Authors of Automotive Semiconductor Manufacturing Provisions Urge Leaders to Take Action
WASHINGTON, D.C.—U.S. Senators Gary Peters (MI) and Debbie Stabenow (MI) today urged Congressional leadership to include investments on semiconductor manufacturing in a bipartisan bill moving through Congress. The lawmakers authored the legislation that invests $52 billion to create semiconductors in the United States. This legislation is included in the bipartisan United States Innovation and Competition Act, which will invest in American workers, technology and innovation so the United States can remain a leader in global manufacturing.
“As the authors of the $2 billion fund, we request that you ensure that this essential support remains in the final legislative package which emerges out of the conference process,” said the lawmakers.
The global semiconductor shortage has hurt the Michigan auto industry and this funding is critical to support workers and manufacturers.
The letter can be found here and below.
The Honorable Nancy Pelosi The Honorable Chuck Schumer
Speaker of the House Majority Leader
U.S. House of Representatives United States Senate
H-222, U.S. Capitol S-221, U.S. Capitol
Washington, D.C. 20515 Washington, D.C. 20515
Dear Speaker Pelosi and Majority Leader Schumer:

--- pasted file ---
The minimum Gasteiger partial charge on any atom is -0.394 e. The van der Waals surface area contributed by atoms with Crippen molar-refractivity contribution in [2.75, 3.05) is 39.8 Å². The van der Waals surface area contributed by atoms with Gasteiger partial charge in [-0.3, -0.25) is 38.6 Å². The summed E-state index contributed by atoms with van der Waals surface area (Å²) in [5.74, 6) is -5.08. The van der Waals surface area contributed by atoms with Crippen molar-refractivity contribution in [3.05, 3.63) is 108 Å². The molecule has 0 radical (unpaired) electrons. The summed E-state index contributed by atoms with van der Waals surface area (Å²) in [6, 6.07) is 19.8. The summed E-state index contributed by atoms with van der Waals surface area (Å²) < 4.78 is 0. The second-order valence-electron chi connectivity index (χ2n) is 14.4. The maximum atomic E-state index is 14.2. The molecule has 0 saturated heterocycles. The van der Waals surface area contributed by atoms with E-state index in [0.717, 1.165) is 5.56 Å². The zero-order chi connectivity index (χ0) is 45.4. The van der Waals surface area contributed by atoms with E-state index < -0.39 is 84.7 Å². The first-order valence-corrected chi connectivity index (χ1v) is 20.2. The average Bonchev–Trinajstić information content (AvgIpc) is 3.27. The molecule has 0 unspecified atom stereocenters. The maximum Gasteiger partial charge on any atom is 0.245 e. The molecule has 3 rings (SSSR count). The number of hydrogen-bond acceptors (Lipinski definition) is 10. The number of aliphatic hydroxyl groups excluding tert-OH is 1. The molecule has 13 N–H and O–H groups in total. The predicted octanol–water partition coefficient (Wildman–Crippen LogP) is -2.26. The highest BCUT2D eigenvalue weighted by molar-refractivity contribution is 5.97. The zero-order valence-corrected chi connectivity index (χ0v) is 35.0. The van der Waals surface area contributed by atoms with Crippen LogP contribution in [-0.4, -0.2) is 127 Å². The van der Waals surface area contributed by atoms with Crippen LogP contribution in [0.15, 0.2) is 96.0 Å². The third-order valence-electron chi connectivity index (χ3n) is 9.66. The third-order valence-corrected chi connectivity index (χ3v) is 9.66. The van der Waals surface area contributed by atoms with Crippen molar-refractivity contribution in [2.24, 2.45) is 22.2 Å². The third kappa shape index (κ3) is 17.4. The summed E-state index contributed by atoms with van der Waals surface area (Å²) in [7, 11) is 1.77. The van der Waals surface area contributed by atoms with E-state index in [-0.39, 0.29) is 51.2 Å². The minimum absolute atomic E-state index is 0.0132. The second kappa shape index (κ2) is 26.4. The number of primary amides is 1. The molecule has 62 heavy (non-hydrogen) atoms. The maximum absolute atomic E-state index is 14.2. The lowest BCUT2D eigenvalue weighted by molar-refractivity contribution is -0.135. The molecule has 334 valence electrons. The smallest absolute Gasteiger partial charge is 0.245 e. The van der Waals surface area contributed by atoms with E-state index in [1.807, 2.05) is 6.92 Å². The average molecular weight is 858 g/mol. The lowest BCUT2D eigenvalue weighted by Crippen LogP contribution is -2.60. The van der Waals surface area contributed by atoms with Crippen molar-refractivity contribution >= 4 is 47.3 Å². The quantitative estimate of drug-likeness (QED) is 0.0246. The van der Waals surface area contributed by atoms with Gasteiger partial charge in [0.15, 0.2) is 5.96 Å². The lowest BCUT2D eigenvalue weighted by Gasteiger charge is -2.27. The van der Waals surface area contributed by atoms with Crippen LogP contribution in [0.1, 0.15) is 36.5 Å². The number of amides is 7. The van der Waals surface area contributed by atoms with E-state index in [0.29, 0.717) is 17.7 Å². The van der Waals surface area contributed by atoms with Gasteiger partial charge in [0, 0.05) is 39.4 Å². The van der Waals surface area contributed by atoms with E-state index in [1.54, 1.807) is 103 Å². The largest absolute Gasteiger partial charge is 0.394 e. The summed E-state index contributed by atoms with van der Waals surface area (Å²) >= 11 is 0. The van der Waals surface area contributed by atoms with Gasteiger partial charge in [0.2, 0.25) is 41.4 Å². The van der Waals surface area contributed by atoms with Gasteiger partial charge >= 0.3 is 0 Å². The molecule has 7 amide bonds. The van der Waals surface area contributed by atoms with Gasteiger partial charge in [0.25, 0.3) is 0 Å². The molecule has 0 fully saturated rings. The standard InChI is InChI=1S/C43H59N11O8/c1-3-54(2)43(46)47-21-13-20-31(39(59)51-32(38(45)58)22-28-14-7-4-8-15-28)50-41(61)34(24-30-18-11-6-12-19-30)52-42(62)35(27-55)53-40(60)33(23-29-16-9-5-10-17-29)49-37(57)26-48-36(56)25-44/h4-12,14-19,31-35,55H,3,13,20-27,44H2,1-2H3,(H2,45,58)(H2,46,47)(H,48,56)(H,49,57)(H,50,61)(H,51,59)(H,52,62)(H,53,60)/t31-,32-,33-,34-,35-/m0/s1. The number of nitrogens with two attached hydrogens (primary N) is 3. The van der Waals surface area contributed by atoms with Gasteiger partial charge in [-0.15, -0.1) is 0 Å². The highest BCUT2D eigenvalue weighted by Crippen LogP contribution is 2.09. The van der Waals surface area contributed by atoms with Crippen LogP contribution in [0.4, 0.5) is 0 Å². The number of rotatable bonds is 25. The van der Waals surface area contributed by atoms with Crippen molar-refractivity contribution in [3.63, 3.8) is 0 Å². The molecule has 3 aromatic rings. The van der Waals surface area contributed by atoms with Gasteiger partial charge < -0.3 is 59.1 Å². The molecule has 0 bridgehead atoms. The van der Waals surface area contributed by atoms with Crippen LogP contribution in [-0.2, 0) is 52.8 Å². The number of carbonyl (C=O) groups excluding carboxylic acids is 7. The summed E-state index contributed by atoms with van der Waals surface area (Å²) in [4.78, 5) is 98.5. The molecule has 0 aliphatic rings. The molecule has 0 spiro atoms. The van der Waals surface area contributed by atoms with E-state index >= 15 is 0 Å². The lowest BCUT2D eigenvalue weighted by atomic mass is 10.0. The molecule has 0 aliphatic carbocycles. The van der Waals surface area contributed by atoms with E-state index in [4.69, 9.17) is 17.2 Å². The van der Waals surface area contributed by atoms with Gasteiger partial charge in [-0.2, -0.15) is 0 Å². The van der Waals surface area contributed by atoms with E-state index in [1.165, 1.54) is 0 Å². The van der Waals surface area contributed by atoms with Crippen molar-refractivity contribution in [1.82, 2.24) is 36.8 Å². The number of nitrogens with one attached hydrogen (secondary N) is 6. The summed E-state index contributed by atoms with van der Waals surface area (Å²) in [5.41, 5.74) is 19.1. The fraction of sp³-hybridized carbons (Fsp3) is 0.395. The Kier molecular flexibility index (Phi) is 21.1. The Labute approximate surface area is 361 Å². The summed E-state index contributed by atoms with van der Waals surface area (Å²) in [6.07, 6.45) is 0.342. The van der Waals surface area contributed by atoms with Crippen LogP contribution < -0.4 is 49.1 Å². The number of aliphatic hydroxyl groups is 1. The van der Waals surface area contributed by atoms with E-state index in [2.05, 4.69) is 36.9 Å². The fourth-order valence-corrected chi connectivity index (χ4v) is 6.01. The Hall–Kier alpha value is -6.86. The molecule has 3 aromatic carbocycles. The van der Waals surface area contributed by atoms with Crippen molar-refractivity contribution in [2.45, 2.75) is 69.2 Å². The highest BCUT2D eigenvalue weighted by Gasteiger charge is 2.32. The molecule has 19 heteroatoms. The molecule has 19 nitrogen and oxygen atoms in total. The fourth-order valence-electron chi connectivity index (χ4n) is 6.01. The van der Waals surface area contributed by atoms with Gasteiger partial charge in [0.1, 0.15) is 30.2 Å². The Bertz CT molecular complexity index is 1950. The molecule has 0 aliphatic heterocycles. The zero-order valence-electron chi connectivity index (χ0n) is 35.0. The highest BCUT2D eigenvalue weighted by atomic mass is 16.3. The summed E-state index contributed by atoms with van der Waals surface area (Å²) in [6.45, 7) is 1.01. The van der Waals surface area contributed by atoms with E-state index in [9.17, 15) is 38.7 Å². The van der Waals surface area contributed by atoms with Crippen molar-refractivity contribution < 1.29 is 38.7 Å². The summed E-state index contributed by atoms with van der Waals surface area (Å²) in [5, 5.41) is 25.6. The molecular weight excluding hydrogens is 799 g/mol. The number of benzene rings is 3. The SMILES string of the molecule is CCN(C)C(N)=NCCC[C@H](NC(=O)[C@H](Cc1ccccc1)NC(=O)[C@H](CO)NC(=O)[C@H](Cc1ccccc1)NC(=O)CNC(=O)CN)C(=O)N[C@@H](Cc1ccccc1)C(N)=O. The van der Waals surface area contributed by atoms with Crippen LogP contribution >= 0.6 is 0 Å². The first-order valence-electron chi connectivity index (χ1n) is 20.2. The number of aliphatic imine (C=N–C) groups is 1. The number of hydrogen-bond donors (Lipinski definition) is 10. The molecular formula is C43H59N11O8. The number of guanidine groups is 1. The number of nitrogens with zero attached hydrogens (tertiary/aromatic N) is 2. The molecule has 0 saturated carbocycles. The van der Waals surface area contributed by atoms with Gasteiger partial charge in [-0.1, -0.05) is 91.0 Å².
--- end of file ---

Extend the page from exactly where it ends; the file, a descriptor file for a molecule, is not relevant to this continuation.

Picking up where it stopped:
We write in regards to your recent agreement to convene a bipartisan process to conference the Senate-passed United States Innovation and Competition Act (USICA). This critical piece of legislation to address American competitiveness currently includes $52 billion to bolster domestic semiconductor manufacturing, $2 billion of which will be dedicated exclusively to increasing production of “mature” semiconductors that are desperately needed by manufacturers that employ millions of Americans, especially in the automotive industry. As the authors of the $2 billion fund, we request that you ensure that this essential support remains in the final legislative package which emerges out of the conference process.
The global semiconductor shortage has impacted a number of sectors in our nation’s economy, with the automotive industry being the hardest hit. In the first three quarters of 2021 alone, automakers in North America lost an estimated 2.2 million vehicles from planned production. In Michigan, the semiconductor shortage has idled production at auto plants, forced automakers to cut back shifts for employees, and driven up car prices for working families. The long-term growth of the automotive industry is dependent on a healthy supply of semiconductors, but too often these vital components are made in foreign countries. That is why we first spearheaded the congressional effort to ensure that federal incentives to increase semiconductor production directly support union workers and create jobs in America while benefiting American manufacturers—including in the automotive industry—and advancing our national security interests.
As you work to conference the Senate-passed USICA, we urge you to maintain the $52 billion in funding for domestic semiconductor manufacturing, including the $2 billion for mature semiconductors that we authored and secured in the Senate-passed legislation. We stand ready to work with you on this important piece of legislation.